ANGUILA, Ariz. -- Nubby tires on a new rendition of Highlander, Toyota's mid-size crossover utility vehicle, bite into layers of slippery sand covering a rough track that edges around Eagle Eye Peak in the cactus-littered Arizona desert.
The tall stance of Highlander -- with a ground clearance of eight inches -- allows this wagon to trudge over lumpy trails far from the comfort of smooth pavement.
In addition, it carries an optional all-wheel-drive (AWD) system to maintain traction on all four tires and keep moving forward.
For 2011 editions Highlander scores new front-end styling on the exterior package and more equipment added to the refined passenger compartment including standard three-row seating.
Toyota's design for Highlander's exterior package appears sleek and shapely, yet the scheme reflects subtle lines and subdued paint colors in the manner of a sophisticated -- and expensive -- vehicle.
It also looks strong and athletic carved with contemporary forms and a long cabin perched above the horizontal underbody.
The vehicle's expansive width is emphasized up front by a broad grille scored with chrome fins and a low intake valence also in chrome stretching from corner to corner.
And on each flank there's a crisp character line which ties into bulging wheel arches, while new black rockers with chrome accents run below the flank doors.
Highlander's structure is a unitized framework derived from a sedan oriented with a front-wheel-drive (FWD) format, plus car-like mechanical components. With a long wheelbase and squatty stance, the design sets up a people-friendly interior environment that's as easy to enter as a passenger car, meaning you don't have to hike yourself aboard as with taller SUV wagons.
A spacious cabin carries four doors for passengers and flexible seating on three rows for a seven-person capacity plus cargo space in a back bay with liftgate added.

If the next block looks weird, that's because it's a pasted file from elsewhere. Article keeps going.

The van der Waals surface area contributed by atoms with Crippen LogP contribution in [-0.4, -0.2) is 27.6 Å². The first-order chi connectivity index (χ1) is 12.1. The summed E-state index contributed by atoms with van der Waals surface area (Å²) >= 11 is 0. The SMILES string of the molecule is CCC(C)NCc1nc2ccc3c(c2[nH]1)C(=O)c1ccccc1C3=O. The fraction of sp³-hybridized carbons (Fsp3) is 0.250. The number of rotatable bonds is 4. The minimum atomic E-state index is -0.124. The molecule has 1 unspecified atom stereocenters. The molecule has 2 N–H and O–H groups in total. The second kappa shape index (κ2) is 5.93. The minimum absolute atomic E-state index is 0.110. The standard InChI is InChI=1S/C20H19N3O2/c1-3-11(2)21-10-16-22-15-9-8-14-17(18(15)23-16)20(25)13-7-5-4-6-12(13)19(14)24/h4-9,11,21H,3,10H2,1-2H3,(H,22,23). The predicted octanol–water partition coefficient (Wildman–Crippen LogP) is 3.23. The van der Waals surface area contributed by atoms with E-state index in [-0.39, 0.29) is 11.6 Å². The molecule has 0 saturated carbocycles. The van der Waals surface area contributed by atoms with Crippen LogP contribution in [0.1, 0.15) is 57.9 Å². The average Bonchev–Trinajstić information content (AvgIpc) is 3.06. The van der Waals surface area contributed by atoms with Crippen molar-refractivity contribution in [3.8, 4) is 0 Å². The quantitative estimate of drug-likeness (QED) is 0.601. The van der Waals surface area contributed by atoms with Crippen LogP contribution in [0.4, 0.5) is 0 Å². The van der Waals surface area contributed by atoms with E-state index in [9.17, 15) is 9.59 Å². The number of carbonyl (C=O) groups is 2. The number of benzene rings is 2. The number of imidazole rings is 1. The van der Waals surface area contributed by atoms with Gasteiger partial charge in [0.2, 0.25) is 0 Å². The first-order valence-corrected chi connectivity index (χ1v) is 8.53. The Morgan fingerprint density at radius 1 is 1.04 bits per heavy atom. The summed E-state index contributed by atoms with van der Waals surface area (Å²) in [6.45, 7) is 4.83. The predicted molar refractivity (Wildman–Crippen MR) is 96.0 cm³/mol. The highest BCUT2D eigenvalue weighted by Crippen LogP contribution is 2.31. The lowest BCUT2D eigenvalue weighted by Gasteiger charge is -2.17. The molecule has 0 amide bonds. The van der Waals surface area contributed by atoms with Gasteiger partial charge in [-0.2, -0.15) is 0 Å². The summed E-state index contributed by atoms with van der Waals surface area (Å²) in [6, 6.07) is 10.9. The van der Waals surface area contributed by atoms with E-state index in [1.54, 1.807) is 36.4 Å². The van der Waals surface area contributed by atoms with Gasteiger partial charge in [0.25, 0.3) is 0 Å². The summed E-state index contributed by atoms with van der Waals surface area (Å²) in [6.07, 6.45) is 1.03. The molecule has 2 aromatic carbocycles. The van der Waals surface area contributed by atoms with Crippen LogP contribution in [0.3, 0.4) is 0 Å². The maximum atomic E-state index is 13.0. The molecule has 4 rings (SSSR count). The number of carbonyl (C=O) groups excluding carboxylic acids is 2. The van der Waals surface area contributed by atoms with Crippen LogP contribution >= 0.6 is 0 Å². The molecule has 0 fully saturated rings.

Highlander's cabin contains luxurious appointments which position the vehicle closer to the realm of Lexus, Toyota's elite upscale line.
And Toyota has reached deep into its bag of NVH (noise, vibration, harshness) tricks to insulate and isolate the passenger compartment from external discord and mechanical chatter. It's incredibly quiet inside, as Toyota fashions a serene and rattle-free environment.
Assembled in Japan, Highlander for 2011 rolls ashore with three trim designations and options for FWD or a permanently-engaged AWD system.
Highlander's trim designations are labeled Base, SE and Limited.
And Toyota offers choices for powertrains -- a 2.7-liter four-cylinder engine designed to deliver good fuel economy scores or a 3.5-liter V6 that romps.
Highlander Base grade and SE tote the aluminum-block 2.7-liter four-cylinder plant which employs dual camshafts with dual VVT-i (variable valve timing with intelligence) to optimize cam timing and maximize power production at all engine speeds.
It produces 187 hp at 5800 rpm plus 186 lb-ft of torque at 4100 rpm.